Since I started writing about beer more than a decade ago, I’ve taken every opportunity to talk about the experience that showed me that beer was more than something you simply drink and enjoy. (Although, it’s also worth reminding yourself once in a while that it very much can – and should – be.)
When I tasted Odell IPA for the first time in the brewery’s taproom in Fort Collins, Colorado, in 2010, it crystallised a positive feeling I’ve carried with me ever since. It’s this that keeps me enthralled with beer and its culture. But how do you carry that feeling in the middle of a cost of living crisis?
At the moment, things are immensely difficult for the breweries, pubs and bottle shops we love. The cost of making and selling beer has skyrocketed, and it’s only through the support of us drinkers that many of these businesses will survive. But it’s important to hang on to the feeling that beer is worth celebrating, that one day the sun will shine on this industry again.
It might be a little naive, but I’m happy to own it. And that’s what I did when the top folks at Manchester’s Track asked to do a collaboration beer with my magazine, Pellicle. We wanted to make a beer that reminded us of the beers that made us excited about them in the first place. For me, there was only one sticky, resinous, citrus-laden IPA that came to mind.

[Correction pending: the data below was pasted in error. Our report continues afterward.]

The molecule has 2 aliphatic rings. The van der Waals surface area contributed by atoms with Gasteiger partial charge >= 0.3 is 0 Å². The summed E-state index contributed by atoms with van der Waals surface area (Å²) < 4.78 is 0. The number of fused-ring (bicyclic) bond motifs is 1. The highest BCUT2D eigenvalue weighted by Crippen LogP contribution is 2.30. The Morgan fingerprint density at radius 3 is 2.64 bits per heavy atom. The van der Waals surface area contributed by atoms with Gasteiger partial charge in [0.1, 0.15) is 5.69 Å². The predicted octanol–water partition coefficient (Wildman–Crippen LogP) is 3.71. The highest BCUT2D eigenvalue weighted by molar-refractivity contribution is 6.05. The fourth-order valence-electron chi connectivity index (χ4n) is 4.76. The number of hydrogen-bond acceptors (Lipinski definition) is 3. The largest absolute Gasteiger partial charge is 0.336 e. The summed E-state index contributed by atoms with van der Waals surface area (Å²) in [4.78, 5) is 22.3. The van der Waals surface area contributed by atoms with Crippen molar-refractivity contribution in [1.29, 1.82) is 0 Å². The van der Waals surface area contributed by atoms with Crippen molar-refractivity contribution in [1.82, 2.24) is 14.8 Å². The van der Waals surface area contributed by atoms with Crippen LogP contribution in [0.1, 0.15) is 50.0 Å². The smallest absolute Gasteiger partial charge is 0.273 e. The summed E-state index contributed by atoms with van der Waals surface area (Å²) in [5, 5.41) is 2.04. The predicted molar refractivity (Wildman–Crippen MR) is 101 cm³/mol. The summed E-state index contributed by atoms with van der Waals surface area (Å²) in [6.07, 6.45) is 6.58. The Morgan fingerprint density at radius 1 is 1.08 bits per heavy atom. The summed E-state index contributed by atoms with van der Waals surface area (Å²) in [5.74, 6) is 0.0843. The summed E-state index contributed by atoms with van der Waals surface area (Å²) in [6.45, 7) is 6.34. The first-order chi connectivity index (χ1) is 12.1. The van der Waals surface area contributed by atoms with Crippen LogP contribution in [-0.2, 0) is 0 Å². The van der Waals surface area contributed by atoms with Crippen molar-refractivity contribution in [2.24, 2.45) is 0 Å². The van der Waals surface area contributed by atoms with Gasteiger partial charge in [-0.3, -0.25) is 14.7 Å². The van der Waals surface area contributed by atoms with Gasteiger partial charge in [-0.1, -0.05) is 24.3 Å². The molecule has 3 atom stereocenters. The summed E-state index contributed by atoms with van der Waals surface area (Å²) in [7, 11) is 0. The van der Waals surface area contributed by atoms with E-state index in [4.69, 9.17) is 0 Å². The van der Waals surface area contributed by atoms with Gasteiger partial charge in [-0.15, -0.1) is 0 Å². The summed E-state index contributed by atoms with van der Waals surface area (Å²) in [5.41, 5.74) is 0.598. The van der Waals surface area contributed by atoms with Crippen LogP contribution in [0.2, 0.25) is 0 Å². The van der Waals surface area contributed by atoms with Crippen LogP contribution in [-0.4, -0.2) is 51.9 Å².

While not a clone of Odell IPA, the use of Vienna and Crystal malts alongside the standard Pilsner malt base Track typically uses for its IPAs is a nod in its general direction. The idea in using them is that it will balance the beer’s massive 70 IBU and trick the brain into thinking this beer is sweet as well as bitter. The judicious use of Citra, Simcoe, Chinook and Centennial hops brings all of the pithy citrus that this god-tier beer style is known for – in this case manifesting as orange zest, grapefruit pith and tangy marmalade.
This beer aims to serve as a reminder of that feeling I experienced in the Odell taproom all those years ago: optimism. A feeling that, in these tumultuous times, is worth holding on to. Remember – Always Trust the Optimist.
Matthew Curtis is a writer, photographer and editor of Pellicle Magazine. Follow him on Twitter and Instagram @totalcurtis and @pelliclemag. Sign up to our All Killer No Filler subscription box and you'll find incredible beers like this one every month, plus more great writing from Matthew and our food writer Claire Bullen.